Rising yields may tempt nervous investors back into equities

YIELDS on the stockmarket are heading upwards as the official cash rate is expected to be cut below 4 per cent, enticing investors to shift assets from the safety of cash back into equities.

YIELDS on the stockmarket are heading upwards as the official cash rate is expected to be cut below 4 per cent, enticing investors to shift assets from the safety of cash back into equities.

The big four banks were expected to return between 7 and 8 per cent this year, fully franked, while Telstra's guaranteed dividend gives it a yield of 8.3 per cent at the current price of $3.36. Some shares were pushing 16 per cent, such as bread maker Goodman Fielder at a 15.5 per cent yield, but this was not all good news, the head of equities at AustralianSuper, Innes McKeand, said.

"If there is nearly 16 per cent in dividend yield available ... that is an exceptionally attractive return," he said. "The market would say - if we believe in that, we will buy the stock - and the price would go up and the yield would come down.

"The fact that it has not done that suggests that maybe the market does not believe the dividend is actually sustainable." Shares in Goodman closed 15 per cent higher at 48? yesterday. The company faces challenges from volatile prices for its raw materials and pricing pressure from the large supermarket chains which sell its products, according to the head of equities at Morningstar, Andrew Doherty.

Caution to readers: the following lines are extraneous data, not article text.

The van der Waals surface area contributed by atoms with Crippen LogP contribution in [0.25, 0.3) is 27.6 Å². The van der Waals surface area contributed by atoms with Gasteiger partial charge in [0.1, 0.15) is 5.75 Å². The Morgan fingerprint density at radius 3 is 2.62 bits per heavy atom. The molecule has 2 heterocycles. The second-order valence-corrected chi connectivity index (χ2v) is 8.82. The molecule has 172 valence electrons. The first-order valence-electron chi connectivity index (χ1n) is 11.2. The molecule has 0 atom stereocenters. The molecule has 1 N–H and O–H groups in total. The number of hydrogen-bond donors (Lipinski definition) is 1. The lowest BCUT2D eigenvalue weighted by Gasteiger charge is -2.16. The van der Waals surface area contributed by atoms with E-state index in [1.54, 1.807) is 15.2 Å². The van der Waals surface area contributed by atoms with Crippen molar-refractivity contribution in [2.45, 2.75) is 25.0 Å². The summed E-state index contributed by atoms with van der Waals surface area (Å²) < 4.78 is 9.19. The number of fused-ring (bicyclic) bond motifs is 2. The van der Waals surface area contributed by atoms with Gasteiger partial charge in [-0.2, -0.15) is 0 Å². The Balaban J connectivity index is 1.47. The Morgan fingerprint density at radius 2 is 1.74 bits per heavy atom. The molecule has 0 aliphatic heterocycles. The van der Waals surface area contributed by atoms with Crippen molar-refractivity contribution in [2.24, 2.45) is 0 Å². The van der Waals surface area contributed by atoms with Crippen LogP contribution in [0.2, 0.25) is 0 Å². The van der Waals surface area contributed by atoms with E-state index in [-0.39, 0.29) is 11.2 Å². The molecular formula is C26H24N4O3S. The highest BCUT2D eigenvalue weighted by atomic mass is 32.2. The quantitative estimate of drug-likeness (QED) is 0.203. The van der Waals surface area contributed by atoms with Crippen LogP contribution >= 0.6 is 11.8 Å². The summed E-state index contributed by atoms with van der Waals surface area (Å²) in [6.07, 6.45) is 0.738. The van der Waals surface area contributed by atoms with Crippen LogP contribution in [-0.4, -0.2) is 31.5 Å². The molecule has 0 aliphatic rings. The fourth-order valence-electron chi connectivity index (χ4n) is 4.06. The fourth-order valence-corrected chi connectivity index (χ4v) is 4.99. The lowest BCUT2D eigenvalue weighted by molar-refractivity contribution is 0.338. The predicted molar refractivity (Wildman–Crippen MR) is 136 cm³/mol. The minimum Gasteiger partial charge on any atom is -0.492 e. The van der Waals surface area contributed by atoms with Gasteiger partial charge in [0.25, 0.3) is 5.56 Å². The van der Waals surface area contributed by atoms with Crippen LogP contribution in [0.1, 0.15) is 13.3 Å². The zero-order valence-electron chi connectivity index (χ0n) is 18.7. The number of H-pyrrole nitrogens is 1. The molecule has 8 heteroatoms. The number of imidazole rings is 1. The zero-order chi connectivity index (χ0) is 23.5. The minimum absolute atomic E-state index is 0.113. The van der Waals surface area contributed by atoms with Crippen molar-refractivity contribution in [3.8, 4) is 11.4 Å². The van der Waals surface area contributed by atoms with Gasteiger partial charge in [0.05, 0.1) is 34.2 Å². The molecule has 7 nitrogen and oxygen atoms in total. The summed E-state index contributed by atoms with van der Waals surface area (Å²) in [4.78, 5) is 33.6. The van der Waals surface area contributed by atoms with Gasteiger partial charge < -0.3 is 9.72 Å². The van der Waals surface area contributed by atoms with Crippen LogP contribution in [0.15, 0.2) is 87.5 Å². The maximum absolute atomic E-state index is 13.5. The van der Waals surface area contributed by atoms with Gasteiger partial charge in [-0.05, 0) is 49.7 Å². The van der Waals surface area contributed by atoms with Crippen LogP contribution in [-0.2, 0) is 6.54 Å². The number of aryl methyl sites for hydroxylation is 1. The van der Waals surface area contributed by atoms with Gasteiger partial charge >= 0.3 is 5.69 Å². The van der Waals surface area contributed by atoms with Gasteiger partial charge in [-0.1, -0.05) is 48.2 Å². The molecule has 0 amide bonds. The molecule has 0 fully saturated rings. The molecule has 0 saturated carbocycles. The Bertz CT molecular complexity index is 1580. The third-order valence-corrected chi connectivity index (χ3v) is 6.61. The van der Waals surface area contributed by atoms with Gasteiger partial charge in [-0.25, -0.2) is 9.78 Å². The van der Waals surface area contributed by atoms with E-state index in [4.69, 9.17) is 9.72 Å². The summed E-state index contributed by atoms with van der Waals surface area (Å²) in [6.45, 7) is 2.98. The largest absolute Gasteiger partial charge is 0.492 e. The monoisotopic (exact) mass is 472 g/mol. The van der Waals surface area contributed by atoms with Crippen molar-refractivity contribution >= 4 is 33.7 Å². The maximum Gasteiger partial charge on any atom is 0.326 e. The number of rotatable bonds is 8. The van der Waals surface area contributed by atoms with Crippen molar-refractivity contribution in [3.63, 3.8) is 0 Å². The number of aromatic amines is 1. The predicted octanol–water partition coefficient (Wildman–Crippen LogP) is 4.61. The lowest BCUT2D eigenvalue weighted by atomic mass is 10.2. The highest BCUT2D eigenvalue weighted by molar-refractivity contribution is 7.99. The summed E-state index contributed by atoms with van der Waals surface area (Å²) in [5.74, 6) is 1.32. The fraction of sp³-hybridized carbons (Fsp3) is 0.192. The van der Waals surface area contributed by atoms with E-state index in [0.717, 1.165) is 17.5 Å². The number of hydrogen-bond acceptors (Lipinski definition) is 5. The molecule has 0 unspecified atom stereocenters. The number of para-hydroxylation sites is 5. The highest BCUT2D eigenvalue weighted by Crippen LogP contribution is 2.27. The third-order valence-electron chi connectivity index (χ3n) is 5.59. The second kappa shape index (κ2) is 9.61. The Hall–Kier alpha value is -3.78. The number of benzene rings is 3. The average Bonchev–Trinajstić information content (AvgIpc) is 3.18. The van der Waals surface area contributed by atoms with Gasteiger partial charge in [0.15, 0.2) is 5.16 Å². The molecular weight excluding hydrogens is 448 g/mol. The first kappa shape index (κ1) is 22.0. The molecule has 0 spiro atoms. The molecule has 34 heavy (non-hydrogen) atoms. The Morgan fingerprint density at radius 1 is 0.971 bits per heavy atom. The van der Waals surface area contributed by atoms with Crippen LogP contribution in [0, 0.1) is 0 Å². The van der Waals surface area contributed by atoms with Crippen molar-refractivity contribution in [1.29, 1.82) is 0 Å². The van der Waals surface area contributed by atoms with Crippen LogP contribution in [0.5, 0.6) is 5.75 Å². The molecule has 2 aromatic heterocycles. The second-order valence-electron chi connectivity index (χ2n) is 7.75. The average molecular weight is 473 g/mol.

APN News & Media had a median yield forecast of 12.7 per cent, but was expected to cut dividends due to lower earnings, Mr Doherty said.

A divisional director at Macquarie Private Wealth, Martin Lakos, said defensive stocks usually paid bigger dividends and had lower earnings growth. But market jitters about the debt crisis had dragged prices down, leaving some sound companies with unusually high yields.

These high-yield shares were becoming more attractive, despite the higher risk associated with equities. Although the cash rate was 4.25 per cent, Mr Lakos said he expected it to fall to 3.75 per cent this year.

"Is an 8 per cent yield from a bank or Telstra a big enough return to compensate for the risk in the sharemarket, compared to a 3.75 per cent yield [cash rate]?" Mr Lakos said.

An RBS analyst, Alva DeVoy, noted corporate balance sheets were relatively under-levered, highly liquid, and had high levels of cash and near-cash holdings. "In our view, Ansell, Boart Longyear, Incitec Pivot, News Corporation and WorleyParsons have the potential to announce or increase buyback programs," she said in a note to clients.